What is the spleen, and what does it do?
The spleen, situated under the left rib cage near the stomach, is an important part of the immune system. The spleen contains special white blood cells that can destroy bacteria. It helps the body fight infections and also removes old red blood cells from the body’s circulation.
What is an open splenectomy?
An open splenectomy is a surgery to remove the entire spleen. Unlike a laparoscopic procedure, an open splenectomy requires a larger surgical cut. Patients with a very large or swollen spleen, or who are obese or have scar tissue in the spleen area from a previous operation. are considered for an open splenectomy.
How is an open splenectomy performed?
- An open splenectomy is a major surgery performed under general anesthesia. The surgeon makes an incision across the middle or left side of the abdomen underneath the rib cage.
- After locating the spleen, the surgeon disconnects it from the body’s blood supply and then removes it.
- The surgical openings are closed using stitches or sutures.
- When the spleen has been ruptured by severe injury, the surgeon approaches the organ from its underside and ties the splenic artery before removing the ruptured organ.
What happens if the spleen is removed?
Usually when the spleen is removed, other organs such as the liver can take over most of the functions of the spleen. But because the spleen is important for the body’s defense against germs, the patient is at a higher risk of infection after the operation.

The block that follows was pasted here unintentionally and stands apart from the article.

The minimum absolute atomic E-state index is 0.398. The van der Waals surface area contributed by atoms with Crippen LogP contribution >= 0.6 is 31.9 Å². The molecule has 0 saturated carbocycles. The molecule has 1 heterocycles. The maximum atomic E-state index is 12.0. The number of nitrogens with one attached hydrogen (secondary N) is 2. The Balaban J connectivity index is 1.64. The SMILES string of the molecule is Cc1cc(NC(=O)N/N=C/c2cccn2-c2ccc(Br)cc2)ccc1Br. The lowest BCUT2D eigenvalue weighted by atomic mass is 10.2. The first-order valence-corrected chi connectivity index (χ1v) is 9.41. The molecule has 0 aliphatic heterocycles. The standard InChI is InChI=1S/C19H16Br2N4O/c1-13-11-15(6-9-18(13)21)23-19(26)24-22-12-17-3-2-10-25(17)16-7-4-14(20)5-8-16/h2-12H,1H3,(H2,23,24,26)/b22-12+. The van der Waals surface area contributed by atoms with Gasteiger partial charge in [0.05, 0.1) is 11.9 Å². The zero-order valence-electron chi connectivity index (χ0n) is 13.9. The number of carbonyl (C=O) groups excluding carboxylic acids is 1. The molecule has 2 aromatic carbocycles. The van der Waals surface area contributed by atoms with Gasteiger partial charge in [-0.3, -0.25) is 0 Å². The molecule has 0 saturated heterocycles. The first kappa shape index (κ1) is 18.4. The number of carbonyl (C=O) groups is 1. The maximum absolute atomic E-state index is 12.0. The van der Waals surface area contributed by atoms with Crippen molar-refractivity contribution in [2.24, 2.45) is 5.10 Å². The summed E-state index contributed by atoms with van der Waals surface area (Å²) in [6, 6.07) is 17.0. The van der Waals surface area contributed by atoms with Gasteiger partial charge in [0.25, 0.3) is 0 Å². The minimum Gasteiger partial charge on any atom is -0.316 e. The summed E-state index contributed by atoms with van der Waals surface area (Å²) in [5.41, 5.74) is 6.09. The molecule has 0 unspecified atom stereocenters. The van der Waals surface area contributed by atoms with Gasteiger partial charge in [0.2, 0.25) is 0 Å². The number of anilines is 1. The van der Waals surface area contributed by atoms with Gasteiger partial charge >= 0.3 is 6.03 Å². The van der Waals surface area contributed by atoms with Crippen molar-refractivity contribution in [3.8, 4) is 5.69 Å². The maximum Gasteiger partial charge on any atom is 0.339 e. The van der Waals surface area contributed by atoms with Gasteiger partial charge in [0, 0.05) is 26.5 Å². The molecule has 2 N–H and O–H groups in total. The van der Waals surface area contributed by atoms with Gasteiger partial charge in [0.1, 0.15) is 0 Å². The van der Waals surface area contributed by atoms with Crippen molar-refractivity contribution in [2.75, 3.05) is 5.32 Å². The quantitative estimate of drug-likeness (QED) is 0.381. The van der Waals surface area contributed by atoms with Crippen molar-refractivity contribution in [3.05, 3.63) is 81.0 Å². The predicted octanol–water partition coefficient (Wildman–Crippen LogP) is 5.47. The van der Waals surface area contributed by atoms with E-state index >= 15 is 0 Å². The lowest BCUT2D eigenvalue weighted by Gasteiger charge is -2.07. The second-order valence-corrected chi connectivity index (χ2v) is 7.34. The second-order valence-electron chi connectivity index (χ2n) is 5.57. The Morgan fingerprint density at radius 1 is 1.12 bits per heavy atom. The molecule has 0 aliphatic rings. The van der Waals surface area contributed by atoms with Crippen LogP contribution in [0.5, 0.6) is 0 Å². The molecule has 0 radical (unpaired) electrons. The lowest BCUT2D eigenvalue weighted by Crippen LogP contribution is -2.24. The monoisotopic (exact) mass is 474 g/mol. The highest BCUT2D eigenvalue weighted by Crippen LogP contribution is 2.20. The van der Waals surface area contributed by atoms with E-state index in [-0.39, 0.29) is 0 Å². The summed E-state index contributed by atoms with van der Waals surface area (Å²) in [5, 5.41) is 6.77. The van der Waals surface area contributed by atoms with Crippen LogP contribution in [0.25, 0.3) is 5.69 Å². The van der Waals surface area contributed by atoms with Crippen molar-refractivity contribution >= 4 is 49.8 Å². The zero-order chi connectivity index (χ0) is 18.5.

Even without a spleen, the human body can cope with most infections, but there is a small risk that a serious infection (especially with certain bacteria) may develop quickly. Although these infections do not happen very often, they can be life-threatening. So, it is important to take precautions. This increased infection risk will be present for the rest of life.
Interestingly, however, about 30% of people have a second spleen (called an accessory spleen). These are usually very small, but may grow and function when the main spleen is removed.
What are the common complications after open splenectomy?
The most common complication after open splenectomy are fast-developing infections. The following are few other common complications.
- Blood clot in the vein that carries blood to the liver
- Hernia or infection at the operated site
- Inflammation of the pancreas (pancreatitis)
- Lung collapse
- Injury to the pancreas, stomach, and colon
How to prevent infections after splenectomy
A splenectomy makes a patient susceptible to infections, and below are a few preventive measures:
- To prevent infections, doctors recommend all immunizations two weeks prior or two weeks after the procedure.
- Usually the doctor recommends the flu shot every year post splenectomy.
- Children are placed on antibiotics every day until the age of 16 to prevent infections.
- Adults are only placed on antibiotics when they are sick or when they are on the verge of developing an infection.
- People who do not have a spleen who plan on traveling out of the country or to a place where medical help is not available can carry antibiotics to take as soon as they become sick.